"Americans," Daniel said, shaking his head. "They're interested in the stupidest things. We have a world filled with children dying of hunger, and Americans are worried about moving to China and seeing how little kids perceive the English language." (original quote in Spanish)
So let me see if I can tie together my point here. It has been... *drum roll please*.... five months since I last blogged after all. My communication skills might be a little lacking.
There are big issues in this life, and there are small ones. My test tomorrow may look and feel big, but I feel pretty confident when I say that- in the grand scheme of things- it ends up looking pretty small.
And yes, the small things matter. In fact, I would argue that things our society calls small are actually big.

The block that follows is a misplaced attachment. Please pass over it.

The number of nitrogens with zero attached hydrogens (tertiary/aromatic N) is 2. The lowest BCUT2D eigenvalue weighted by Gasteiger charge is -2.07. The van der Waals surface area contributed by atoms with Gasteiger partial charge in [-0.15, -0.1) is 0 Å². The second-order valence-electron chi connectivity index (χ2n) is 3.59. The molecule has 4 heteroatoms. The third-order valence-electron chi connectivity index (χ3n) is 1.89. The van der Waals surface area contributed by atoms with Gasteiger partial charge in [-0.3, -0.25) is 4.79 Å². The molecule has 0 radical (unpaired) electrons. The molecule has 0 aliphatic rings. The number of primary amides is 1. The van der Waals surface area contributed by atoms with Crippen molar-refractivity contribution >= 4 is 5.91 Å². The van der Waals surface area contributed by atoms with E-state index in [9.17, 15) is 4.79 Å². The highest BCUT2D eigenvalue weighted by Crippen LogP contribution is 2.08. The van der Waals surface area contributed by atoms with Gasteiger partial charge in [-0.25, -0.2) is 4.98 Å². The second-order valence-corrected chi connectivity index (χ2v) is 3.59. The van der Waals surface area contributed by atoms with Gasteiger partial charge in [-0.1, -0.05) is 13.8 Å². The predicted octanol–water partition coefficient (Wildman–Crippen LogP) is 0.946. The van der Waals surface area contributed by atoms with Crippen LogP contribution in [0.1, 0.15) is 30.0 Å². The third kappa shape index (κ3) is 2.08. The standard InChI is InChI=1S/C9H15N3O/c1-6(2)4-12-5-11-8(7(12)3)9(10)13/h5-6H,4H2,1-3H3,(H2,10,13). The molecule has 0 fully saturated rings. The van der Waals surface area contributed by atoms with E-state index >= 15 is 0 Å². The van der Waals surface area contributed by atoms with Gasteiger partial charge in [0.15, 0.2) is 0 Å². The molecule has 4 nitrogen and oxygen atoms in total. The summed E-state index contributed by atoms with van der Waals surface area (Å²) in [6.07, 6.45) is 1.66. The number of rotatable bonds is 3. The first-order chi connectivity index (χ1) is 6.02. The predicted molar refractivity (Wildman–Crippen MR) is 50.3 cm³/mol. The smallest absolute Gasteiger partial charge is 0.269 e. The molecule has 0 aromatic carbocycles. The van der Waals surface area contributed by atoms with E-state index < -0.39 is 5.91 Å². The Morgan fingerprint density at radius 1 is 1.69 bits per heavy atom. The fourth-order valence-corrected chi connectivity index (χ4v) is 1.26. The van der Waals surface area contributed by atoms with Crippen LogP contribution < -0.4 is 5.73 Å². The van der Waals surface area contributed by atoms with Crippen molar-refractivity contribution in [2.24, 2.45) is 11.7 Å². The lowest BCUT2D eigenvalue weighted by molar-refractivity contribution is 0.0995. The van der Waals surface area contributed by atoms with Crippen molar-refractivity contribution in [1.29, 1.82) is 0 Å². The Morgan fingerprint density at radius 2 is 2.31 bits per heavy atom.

When a group of football players in Ohio decided several months ago that their status as athletes gave them rights over the body of a 16-year-old girl, they weren't worried about the big things. They were worried about a party. They were worried about their popularity. They were worried about their own needs.
And when things came to light, even their community was wrapped up in the small things, panicking about the loss of two football stars in the midst of a girl trying to process being raped.
It's an extreme example of not only rape culture, but also this incredible loss of perspective that I've been going on and on about.
And I think it's time that we get back to what's important.
I think it's time that we- and a whole lot of I- remember what is big and what is small.